It is possible to speak with only one functioning vocal cord, but the voice quality is raspy and weak and of lower pitch.
The vocal cords are two bands of elastic muscle tissue in the larynx (voice box) above the trachea (windpipe). The cords usually remain open to help create an airway for breathing. While speaking, the vocal cords close, and the air exhaled from your lungs is forced through the closed vocal cords making them vibrate. The faster the vibration, the higher the pitch, and the slower the vibrations, the lower the pitch. The vocal cords can get inflamed, infected, strained, injured, and paralyzed or develop benign or malignant tumors.
Many vocal cord disorders can be treated conservatively, and the function returns to normal. In some cases, one or both vocal cords can get paralyzed or must be removed due to a tumor. Managing to speak with just one vocal cord requires speech therapy and rehabilitation. The goal of speech therapy is to make the normally functioning vocal cord compensate for the other vocal cord. If both vocal cords are not functioning or are surgically removed, patients may require voice prosthesis or other techniques such as esophageal speech (learning to swallow air into the food pipe and forcing them back up).
What problems can occur in the vocal cord?
Common vocal cord disorders include:
- Vocal cord nodules: These are benign, small, firm to hard growths mainly due to voice abuse. They are also called singers, screamer's, or teacher's nodules.
- Vocal cord polyps: These are benign, small, soft growths usually due to vocal abuse or long-term exposure to irritants, such as chemical fumes, cigarette smoke, and chronic acid reflux.
- Contact ulcers: These are erosions and sores on the vocal cords. They may occur to people who speak often with great force, for example, public speakers. Ulcers also can be caused by gastroesophageal reflux disease (GERD) or heartburn.
- Laryngitis: It is swelling of the vocal cords due to inflammation or infection. It is commonly caused by vocal abuse; allergies; and exposure to irritants such as cigarette smoke, chemical fumes, or excessive alcohol.
- Vocal cord tumors: Tumors can be cancerous or noncancerous. Noncancerous tumors may be caused by a virus. Cancerous tumors are more common in smokers and those who consume excessive alcohol.
- Vocal cord paresis and vocal cord paralysis: Vocal cord paresis (weakness) or paralysis (loss of function) occurs when one or both vocal cords do not open and close properly affecting speech and/or breathing. Vocal cord paresis and paralysis can occur due to head and neck, birth, or surgical trauma; neurological diseases; stroke; viral infections; or idiopathic (unidentifiable cause).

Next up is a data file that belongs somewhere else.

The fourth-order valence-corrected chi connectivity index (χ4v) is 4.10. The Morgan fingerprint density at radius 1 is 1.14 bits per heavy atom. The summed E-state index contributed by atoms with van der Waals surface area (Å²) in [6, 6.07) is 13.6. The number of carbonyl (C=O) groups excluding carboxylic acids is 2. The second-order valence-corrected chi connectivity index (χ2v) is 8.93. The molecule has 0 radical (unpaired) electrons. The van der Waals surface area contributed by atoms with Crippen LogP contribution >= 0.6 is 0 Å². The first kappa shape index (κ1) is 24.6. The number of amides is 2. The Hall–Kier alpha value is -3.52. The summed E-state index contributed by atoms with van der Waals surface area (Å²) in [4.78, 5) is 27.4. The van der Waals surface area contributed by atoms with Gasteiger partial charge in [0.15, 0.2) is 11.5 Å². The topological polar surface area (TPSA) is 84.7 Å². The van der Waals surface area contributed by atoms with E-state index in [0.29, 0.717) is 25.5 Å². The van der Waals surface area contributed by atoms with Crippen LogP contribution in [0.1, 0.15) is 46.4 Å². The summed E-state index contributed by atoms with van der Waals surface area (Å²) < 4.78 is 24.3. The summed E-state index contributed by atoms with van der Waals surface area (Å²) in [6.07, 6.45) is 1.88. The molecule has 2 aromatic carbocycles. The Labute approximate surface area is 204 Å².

What are the signs and symptoms of a vocal cord disorder?
Symptoms can vary depending on the vocal cord disorder. The following signs and symptoms indicate there might be a problem in the vocal cords:
How are vocal cord disorders treated?
Treatment options depend on the vocal cord disorder.
Vocal cord nodules, vocal cord polyps, Contact ulcers, and laryngitis can usually be treated conservatively with voice rest, speech therapy, and medication. Most patients recover in a few weeks and regain their normal voice.
Vocal cord nodules and vocal cord polyps may require surgical removal if conservative treatments fail.
Vocal cord paresis or paralysis may be temporary or permanent. It can take up to a year for the voice to improve. In cases of permanent paralysis, if only one vocal cord is paralyzed, with the help of speech therapy, the patient’s voice can return to normal. If both the vocal cords are paralyzed, a surgery may be done to help improve speech.
Non-cancerous and cancerous vocal cord tumors require surgical removal. Cancerous tumors require removal of one or both the vocal cords. If only one vocal cord is removed, speech therapy can help improve the voice. If both the vocal cords are not functioning or surgically removed, the patient may require surgery, voice prosthesis, or other techniques such as esophageal speech (learning to swallow air into the food pipe and forcing them back up), which requires training.
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Common Medical Abbreviations & Terms
Doctors, pharmacists, and other health-care professionals use abbreviations, acronyms, and other terminology for instructions and information in regard to a patient's health condition, prescription drugs they are to take, or medical procedures that have been ordered. There is no approved this list of common medical abbreviations, acronyms, and terminology used by doctors and other health- care professionals. You can use this list of medical abbreviations and acronyms written by our doctors the next time you can't understand what is on your prescription package, blood test results, or medical procedure orders. Examples include:
- ANED: Alive no evidence of disease. The patient arrived in the ER alive with no evidence of disease.
- ARF: Acute renal (kidney) failure
- cap: Capsule.
- CPAP: Continuous positive airway pressure. A treatment for sleep apnea.
- DJD: Degenerative joint disease. Another term for osteoarthritis.
- DM: Diabetes mellitus. Type 1 and type 2 diabetes
- HA: Headache
- IBD: Inflammatory bowel disease. A name for two disorders of the gastrointestinal (BI) tract, Crohn's disease and ulcerative colitis
- JT: Joint
- N/V: Nausea or vomiting.
- p.o.: By mouth. From the Latin terminology per os.
- q.i.d.: Four times daily. As in taking a medicine four times daily.
- RA: Rheumatoid arthritis
- SOB: Shortness of breath.
- T: Temperature. Temperature is recorded as part of the physical examination. It is one of the "vital signs."
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